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SV Staff Posted: Jan 31, 2008 0 comments
Panasonic has made it easier to leave the camcorder at home with two of its newest Lumix cameras announced this week before the Photo Marketing Association show in Las Vegas. The FX35 and TZ5 (both due out this spring at $349) shoot high-def video...
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Mark Fleischmann Posted: Jan 31, 2008 0 comments
It took only a week after Warner defected to the Blu-ray camp for the latter to establish a more commanding position in the market, according to the NPD Group.
Steve Faber Posted: Jan 31, 2008 1 comments
Lighting, acoustic treatment, and other details to really make your theater your own.
Mark Elson Posted: Jan 31, 2008 0 comments
Questions to ask before you sign on the dotted line.
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Thomas J. Norton Posted: Jan 30, 2008 4 comments

It's already a month into 2008, but never too late to make predictions for the coming year or so—predictions of things that probably won't happen in the way we expect. If anything is certain, it's the uncertainty of the future. The volatile world of consumer electronics is no exception.

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Mark Fleischmann Posted: Jan 30, 2008 2 comments
Oh no. What is that large object sitting on your desk?
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Mark Fleischmann Posted: Jan 29, 2008 0 comments
Legit P2P? It seems too good to be true. And it is, at least for now. Qtrax missed its debut this week.
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Fred Manteghian Posted: Jan 28, 2008 12 comments

<b>Part I - Jump Already!</b>

Gary Altunian Posted: Jan 28, 2008 0 comments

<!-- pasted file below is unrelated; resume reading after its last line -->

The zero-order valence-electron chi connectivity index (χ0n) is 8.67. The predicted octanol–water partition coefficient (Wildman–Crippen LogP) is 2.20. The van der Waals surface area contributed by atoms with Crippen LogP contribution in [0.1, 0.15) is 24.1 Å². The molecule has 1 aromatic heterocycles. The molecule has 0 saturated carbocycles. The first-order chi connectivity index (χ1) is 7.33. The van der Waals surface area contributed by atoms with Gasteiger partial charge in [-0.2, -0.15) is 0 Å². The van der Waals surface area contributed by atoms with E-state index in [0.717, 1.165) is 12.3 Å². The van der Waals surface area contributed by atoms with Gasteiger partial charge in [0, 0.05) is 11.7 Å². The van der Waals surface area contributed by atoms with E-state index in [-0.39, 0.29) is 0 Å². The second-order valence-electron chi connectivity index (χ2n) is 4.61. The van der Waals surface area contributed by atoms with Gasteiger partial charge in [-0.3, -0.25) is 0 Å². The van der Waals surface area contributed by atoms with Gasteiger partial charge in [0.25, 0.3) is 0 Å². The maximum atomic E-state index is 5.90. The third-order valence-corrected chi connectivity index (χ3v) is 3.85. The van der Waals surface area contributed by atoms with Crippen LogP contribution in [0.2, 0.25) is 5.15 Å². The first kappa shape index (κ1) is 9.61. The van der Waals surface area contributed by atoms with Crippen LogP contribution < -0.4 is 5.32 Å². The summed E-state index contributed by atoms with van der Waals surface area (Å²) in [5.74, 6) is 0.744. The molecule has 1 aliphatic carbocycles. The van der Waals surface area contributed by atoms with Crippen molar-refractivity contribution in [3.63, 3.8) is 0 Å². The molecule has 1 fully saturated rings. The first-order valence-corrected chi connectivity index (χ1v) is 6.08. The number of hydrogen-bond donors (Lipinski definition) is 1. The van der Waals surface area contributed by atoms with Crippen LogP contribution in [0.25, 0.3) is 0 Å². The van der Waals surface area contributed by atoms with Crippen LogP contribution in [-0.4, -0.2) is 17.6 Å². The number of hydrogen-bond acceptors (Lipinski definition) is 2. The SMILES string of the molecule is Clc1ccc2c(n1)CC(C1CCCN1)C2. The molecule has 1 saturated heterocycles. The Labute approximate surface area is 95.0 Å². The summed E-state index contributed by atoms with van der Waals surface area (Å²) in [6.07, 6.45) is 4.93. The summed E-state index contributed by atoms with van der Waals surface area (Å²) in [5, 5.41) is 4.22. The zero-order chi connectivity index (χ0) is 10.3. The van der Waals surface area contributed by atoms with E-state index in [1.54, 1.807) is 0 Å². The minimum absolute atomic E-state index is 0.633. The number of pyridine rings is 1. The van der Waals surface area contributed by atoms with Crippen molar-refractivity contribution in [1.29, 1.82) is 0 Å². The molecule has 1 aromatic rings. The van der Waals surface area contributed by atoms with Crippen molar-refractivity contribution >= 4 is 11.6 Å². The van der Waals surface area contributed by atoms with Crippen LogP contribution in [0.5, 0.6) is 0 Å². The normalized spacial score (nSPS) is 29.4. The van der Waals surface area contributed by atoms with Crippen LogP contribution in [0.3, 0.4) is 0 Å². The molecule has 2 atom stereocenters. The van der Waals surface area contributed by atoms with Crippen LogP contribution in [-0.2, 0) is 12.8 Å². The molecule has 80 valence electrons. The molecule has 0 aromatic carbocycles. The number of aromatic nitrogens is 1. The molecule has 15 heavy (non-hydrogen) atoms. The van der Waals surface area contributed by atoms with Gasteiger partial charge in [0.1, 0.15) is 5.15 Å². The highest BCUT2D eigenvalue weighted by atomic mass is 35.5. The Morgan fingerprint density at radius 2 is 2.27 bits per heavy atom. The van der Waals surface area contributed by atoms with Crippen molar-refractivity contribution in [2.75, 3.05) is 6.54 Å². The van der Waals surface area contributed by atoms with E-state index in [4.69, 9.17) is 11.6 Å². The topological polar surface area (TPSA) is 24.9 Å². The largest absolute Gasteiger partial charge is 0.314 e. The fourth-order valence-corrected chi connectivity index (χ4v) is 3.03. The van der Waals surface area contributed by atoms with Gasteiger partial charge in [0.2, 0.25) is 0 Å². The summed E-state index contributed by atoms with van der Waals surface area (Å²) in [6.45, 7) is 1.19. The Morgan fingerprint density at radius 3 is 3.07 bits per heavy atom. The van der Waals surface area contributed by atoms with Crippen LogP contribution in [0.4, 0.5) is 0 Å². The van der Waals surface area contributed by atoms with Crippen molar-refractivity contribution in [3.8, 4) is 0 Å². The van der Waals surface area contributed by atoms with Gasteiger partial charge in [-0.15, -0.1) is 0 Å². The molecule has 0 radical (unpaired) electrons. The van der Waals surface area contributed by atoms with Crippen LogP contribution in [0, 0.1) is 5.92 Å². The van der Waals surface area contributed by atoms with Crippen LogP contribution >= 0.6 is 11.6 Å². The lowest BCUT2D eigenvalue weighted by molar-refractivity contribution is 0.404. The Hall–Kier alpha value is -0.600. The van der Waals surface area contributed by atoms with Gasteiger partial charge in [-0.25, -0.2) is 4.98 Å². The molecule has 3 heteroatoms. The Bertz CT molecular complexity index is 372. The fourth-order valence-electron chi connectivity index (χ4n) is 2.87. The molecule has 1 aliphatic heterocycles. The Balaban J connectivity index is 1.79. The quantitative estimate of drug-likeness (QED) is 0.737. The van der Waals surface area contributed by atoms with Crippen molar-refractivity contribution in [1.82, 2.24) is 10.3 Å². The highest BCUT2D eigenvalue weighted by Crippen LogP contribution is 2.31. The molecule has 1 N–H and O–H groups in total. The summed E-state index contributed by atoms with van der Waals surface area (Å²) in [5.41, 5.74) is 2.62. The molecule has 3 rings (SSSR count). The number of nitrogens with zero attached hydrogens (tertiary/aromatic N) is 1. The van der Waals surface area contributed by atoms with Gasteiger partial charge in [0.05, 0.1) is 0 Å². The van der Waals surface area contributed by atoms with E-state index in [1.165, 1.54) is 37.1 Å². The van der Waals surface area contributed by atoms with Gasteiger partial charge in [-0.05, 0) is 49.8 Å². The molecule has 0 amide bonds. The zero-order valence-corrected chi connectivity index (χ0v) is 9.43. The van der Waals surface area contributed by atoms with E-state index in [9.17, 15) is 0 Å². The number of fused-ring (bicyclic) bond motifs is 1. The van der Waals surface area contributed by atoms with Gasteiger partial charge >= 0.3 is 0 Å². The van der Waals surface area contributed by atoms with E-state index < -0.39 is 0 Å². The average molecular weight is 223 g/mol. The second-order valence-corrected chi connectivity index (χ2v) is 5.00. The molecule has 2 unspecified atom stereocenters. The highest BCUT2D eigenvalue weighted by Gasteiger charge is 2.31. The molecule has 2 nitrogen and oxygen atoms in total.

Like many homeowners, you probably enjoy home theater, but you'd prefer not to have five speakers and a subwoofer on your living-room floor. Then consider in-wall speakers as a solution. The question is, can you install them yourself, or should you call a professional? The answer is, yes you can install in-walls yourself, with some planning, a few basic tools, and a little patience. Here's a step-by-step overview of the process of installing in-wall (or in-ceiling) speakers, as well as the parts and tools you'll need to complete the job like a pro.
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Chris Chiarella Posted: Jan 28, 2008 0 comments
These guys make the image work: peter nofz, jonathan cohen, and spencer cook.

The most popular movie of the year and breaker of just about every box-office record, Spider-Man 3 owes much of its success to its seamless, high-impact visual storytelling. Vast portions of this were rendered in the computers at Sony Pictures Imageworks, the digital production studio that helped bring life to all three arachno-adventures. On the occasion of the release of this latest chapter on DVD—and the entire trilogy in a magnificent Blu-ray set—Sony invited HT to speak with three of the very dedicated men of Imageworks. Digital effects supervisor Peter Nofz, special projects computer graphics supervisor Jonathan Cohen, and animation supervisor Spencer Cook are all gifted artists and masters of their individual technologies. Each has different responsibilities, yet is proud of his role within the elaborate team. And their work speaks for itself—even when you don't notice it.


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